Oak Park Police welcome first K-9 officer
There's a new police officer in Oak Park and the first of his kind in the community to take on the responsibilities of patrol.
An 18-month-old Belgian Malinois recently was inducted into the ranks of the Oak Park Police Department as their first canine for the department's new K-9 patrol unit.
The Malinois is better known as Canine Officer Mase, named after Officer Mason Samborski, who died in the line of duty on Dec. 28, 2008.
Oak Park Police Chief Steve Cooper said they have wanted a canine for several years.
"We had to rely on outside agencies constantly," he said. "Once the city manager gave us the go ahead and City Council approved it, it took about four months and we can't wait to have him finish his training."
Samborski in had stopped Belton, a juvenile, for driving without a license and then apparently took him to an apartment complex to be released to a responsible adult. But at the apartment complex Belton grabbed Samborski's weapon and shot him.
Belton was found guilty of first-degree murder on November 19, 2010.
Cooper said Officer Mase is friendly yet disciplined after his six-week training course at Vohne Liche Kennels, a prominent training company for police dogs.
Mase is trained in search and rescue on land and water, and scent, drug and wilderness tracking. His handler is Officer Michael Hodakoski. Joseph Meier oversee's the canine patrol unit.
The dog's roles will include searching buildings for suspects, entering buildings alone to hold suspects, detecting explosives, narcotics and more.
Hodakoski also had to spend six weeks in Indiana at the training center to learn to be an owner of a police canine.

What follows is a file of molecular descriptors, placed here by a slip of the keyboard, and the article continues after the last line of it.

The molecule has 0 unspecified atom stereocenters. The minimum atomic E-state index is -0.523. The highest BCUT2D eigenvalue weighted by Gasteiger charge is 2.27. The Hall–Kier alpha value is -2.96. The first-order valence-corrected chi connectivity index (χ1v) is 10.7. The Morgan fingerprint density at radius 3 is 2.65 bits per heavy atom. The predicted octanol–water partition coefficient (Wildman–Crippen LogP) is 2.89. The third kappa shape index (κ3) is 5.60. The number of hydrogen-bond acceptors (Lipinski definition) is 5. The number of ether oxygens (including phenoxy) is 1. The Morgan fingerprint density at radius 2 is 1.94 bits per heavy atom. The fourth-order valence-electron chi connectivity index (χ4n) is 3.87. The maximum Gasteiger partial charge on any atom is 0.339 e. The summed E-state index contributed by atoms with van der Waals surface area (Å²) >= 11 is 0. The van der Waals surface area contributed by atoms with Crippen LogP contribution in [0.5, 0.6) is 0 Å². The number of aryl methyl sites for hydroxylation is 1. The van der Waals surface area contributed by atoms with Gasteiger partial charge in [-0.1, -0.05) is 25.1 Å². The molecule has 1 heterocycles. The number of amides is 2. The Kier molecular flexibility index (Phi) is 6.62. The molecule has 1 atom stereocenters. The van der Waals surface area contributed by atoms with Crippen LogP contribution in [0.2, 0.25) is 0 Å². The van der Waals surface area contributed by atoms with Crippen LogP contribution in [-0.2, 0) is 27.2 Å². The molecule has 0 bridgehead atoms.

"Five or six guys applied and after a series of interviews, including a home interview, I was chosen," Hodakoski said. "He goes to work with me and comes home with me. It's been a big adjustment, but he's not a pet, he can separate work from home life."
Hodakoski said Mase is a high-energy dog who always wants to work.
Oak Park City Manager Erik Tungate said with more than 15,000 service calls and more than 8,000 traffic stops a year, the addition of a canine unit will enhance crime fighting.
“There have been times that we’ve called neighboring agencies for canine assistance, and sometimes their canine units were either unavailable or delayed," he said.
Despite the enthusiasm of having a four-legged crime fighter, Cooper said the program is costly.
"The training, the cost of the kennel at the officer's home, the cage for the car and fans to keep in the car ... it can be expensive."
Cooper said they would like to use Mase to reach out to communities, schools and youth programs.